- If both the original offer and revised offer turn out to be effective the costs consequences run from the original offer.
- There will be a new relevant period when a part 36 offer is varied.
In order to withdraw a part 36 offer you must serve a written notice of withdrawal.
If a part 36 offer is withdrawn or its terms are changed before the end of the relevant period, then if at the end of the relevant period
- The Claimant has not served notice of acceptance of the offer in the meantime, your notice will take effect
- If the Claimant Defendant has served notice of acceptance, that acceptance will take effect.
Time limited part 36 offers
Time limited part 36 offers are permitted and they run out after a specified period of time only. This puts the Claimant under pressure to accept the offer within the time limit.
Accepting Part 36 offers
Except where a time limited part 36 offer has been made, the Claimant may accept a part 36 offer at any time unless you have served a notice of withdrawal of the offer or if the court’s permission is required.
The Claimant may accept a part 36 offer even where it has subsequently made a different offer or the Defendant has rejected the offer.
A counter offer does not operate as an implied rejection of a part 36 offer and the offer can still be accepted even though the Claimant has made one or more counter offers. Therefore, a party that has received a part 36 offer who does not wish to accept it can make a counter offer, and if it not accepted, it can still go on to accept the part 36 offer.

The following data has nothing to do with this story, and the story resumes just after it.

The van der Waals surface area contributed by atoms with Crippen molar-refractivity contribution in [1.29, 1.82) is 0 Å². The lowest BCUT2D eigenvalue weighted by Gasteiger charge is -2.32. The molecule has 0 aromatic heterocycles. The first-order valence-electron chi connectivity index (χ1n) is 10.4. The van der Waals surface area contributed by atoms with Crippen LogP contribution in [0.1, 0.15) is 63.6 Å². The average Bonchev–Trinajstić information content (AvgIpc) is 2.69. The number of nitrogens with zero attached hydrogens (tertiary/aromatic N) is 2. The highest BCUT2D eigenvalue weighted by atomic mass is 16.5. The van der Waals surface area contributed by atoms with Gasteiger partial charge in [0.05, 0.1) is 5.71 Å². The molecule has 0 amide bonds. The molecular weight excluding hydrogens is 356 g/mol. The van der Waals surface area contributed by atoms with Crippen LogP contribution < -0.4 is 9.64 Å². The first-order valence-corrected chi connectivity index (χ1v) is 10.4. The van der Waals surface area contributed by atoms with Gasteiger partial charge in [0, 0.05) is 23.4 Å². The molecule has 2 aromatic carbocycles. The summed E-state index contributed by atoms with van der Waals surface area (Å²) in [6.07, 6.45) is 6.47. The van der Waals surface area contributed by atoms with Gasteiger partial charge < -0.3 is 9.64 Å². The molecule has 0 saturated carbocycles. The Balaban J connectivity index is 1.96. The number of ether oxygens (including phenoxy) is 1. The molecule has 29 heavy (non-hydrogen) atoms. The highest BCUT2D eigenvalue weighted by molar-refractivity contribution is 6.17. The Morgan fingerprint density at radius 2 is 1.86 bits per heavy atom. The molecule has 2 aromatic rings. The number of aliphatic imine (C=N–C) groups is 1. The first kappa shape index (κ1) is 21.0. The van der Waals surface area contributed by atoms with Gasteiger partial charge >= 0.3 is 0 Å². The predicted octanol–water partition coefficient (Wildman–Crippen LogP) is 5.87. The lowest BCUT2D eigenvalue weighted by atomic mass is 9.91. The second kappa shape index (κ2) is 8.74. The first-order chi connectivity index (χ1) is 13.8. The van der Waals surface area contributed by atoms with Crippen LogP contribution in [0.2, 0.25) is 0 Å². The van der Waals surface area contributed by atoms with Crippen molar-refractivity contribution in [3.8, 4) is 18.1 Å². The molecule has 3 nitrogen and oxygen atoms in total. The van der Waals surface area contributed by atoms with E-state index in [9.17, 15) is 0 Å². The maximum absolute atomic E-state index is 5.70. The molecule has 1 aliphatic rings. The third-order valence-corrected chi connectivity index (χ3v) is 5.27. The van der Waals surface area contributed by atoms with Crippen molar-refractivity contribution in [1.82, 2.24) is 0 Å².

Even though the part 36 offer has been rejected it can be accepted before the trial starts.
If you accept a part 36 offer within the relevant period, you will be entitled to costs of the proceedings up to the date on which the notice of acceptance is served on the defendant.
Calderbank offer letters
A Calderbank offer is a letter containing a settlement offer and marked “without prejudice save as to costs”. This means that if the offer is not accepted the letter can be referred to the court on the question of costs at the end of the case.
A Calderbank offer that has not been accepted may be examined by the court when considering costs (CPR 44.2.4 (4) (c). However, it does not have the same costs consequences as a part 36 offer.
The part 36 Offer and the Calderbank Offer are vital tools to be used in litigation that have the effect of focussing the minds of the parties upon whether or not to continue the case to trial. When they are made it is inevitable that both sides of the dispute and their advisers will be forced to re-assess not only the prospects success and the merits of the case but also its value. They will be forced to anticipate what the court is likely to award, and their advisors will be asked to assess the prospects of beating the offer or not beating it and the risks of letting the action continuing to trial.
If you have a dispute that is heading for the courts and would like to find out how to bring it to a satisfactory end, don’t hesitate – give me a call for a chat about how you may do so.